North to Kuwait City
Kuwait City—The basic building blocks in what became a miniature city inside the warehouse were metal storage cubicals, roughly 6′ x 6′ x 6′. The troops turned those cubicals into apartments, and then into row houses, and then into two-story penthouses. Privacy was provided by hanging up rain ponchos. And finally, personality was added by taping up decorations of all sorts. There were flags, grade school drawings sent from home, family pictures, and clusters of Iraqi helmets¹.
When construction of the indoor city was complete, it not only had decorated streets, but even a commercial center. Near the corner of what could have been the intersection of Green Bay’s Walnut and Adams streets, CPT James Pressner’s “establishment” was located. The sign above his door read “Jim’s Knot Inn.” The bill boards, only a slight exaggeration, advertised goods of every description to be bought, sold, or bartered. Next door, customers interested in building construction found “Jackpine Palace.” The imaginary “Jackpine Industries” was a multinational corporation with offices in northern Wisconsin and now Kuwait City. Locally, SSG Jeff Poh was best known for solving the latrine shortage by customized construction of two-hole, outhouse benches. Of course, solving that crisis created another crisis that fell on the shoulders, not literally, of junior enlisted personnel who were assigned — in polite terms — waste disposal duties². Thus, the indoor city had the quaint touch of old-time Americana.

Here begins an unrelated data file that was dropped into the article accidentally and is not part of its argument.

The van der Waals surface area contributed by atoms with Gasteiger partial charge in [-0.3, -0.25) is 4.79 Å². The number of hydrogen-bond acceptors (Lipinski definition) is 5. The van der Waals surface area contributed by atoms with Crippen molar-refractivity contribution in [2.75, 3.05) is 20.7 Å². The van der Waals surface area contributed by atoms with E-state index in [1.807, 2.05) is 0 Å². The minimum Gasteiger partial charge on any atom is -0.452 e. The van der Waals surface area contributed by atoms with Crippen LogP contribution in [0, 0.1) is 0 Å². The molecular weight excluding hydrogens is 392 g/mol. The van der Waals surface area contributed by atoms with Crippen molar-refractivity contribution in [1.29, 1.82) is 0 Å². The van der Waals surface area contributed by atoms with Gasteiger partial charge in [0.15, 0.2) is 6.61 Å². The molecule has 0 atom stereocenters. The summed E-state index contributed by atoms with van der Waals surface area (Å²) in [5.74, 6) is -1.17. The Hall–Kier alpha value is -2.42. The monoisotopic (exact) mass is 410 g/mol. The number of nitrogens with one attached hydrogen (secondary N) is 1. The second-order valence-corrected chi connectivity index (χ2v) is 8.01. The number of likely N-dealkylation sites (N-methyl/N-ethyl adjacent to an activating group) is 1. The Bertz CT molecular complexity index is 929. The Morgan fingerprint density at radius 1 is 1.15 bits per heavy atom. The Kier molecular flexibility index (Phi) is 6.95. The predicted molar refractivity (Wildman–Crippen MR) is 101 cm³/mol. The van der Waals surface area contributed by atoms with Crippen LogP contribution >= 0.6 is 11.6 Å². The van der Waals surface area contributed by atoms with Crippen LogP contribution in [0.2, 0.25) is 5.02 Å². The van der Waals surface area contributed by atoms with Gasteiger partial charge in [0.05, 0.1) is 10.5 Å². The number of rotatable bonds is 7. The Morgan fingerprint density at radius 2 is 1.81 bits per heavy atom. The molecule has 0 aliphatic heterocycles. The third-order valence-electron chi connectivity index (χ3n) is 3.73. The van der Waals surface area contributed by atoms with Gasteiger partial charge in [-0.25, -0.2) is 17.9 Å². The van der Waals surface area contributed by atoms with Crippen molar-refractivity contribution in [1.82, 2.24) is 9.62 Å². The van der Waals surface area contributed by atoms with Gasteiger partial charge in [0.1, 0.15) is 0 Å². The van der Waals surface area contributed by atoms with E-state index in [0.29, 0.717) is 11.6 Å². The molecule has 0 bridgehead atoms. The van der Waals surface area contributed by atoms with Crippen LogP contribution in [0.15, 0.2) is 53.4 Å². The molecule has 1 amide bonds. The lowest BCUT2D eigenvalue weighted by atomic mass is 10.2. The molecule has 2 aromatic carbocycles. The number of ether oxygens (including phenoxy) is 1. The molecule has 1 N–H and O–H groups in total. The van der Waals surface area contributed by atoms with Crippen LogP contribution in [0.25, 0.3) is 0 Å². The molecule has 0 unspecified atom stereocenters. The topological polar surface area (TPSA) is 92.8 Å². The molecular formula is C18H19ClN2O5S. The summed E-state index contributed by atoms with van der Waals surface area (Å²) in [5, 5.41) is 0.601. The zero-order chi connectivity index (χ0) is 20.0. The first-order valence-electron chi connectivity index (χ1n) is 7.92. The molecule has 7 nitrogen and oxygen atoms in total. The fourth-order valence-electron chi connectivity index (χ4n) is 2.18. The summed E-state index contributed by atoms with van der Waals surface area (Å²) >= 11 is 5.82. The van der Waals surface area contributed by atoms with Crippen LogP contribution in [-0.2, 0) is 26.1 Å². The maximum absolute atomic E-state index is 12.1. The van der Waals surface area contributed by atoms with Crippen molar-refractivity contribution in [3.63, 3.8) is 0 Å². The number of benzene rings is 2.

The work load, or rather waste load, was eventually reduced by the opening of permanent latrines in the warehouse, once hot and cold running water became available. This coincided with the appearance of another modern convenience, showers. That convenience, however provoked the first political crisis in the indoor city’s early history. Women found out that their shower times were scheduled during duty hours and therefore were less convenient than shower hours for men. Consistent with the quaint style of old-time Americana, this crisis was simply overcome by male dominance and female adaptability rather than civil rights litigation.
One last door sign deserves comment. Across the busy street from the Jackpine Palace, “city” residents were greeted by the sign over Sgt. John Momich’s doorway. Reflecting the feelings of so many of this town’s residents, it read:
In this tiny little area
Of this ill-fated, God forsaken Hell hole
Dwells, defiantly and reluctantly,
- Almost everyone brought home souvenirs. Some people found the Iraqi equipment in the schools we cleared, others traded for them with the locals. Soviet bayonets were a hot item, especially in Kurdistan. Captain Fingers went way overboard though, eventually shipping home seven duffle bags full of loot. With Iraqi equipment going for vastly inflated prices on the militaria market back in the States, he probably cleared a year or two’s worth of salary.
- Shit burning: A necessary task when sewers are not available. It is made all the more hideous by combining the smell of shit with the aroma of burning diesel.
The first week we lived in the warehouse we did not have metal barrels in which to burn shit. The first few days we were there, SSG Poh hadn’t even made the plastic bucket shitters. (The contents of which were thrown over the warehouse walls into the surrounding desert until we got the barrels.) So I held it. After a week I was pretty clogged up. Unfortunately my body decided to unclog itself on an afternoon I was out on a mission.
None of the schools we searched had any plumbing or electrical fixtures — not even broken. None. (The Iraqis had taken everything with them.) Naturally it was while searching a school that I got the urge. I didn’t want to crap on the floor like the Iraqi’s, but there was no place else to go. So, I did what I could to respect the Kuwaitis’ property: I found a plastic bucket, went into the bathroom, and took care of business.
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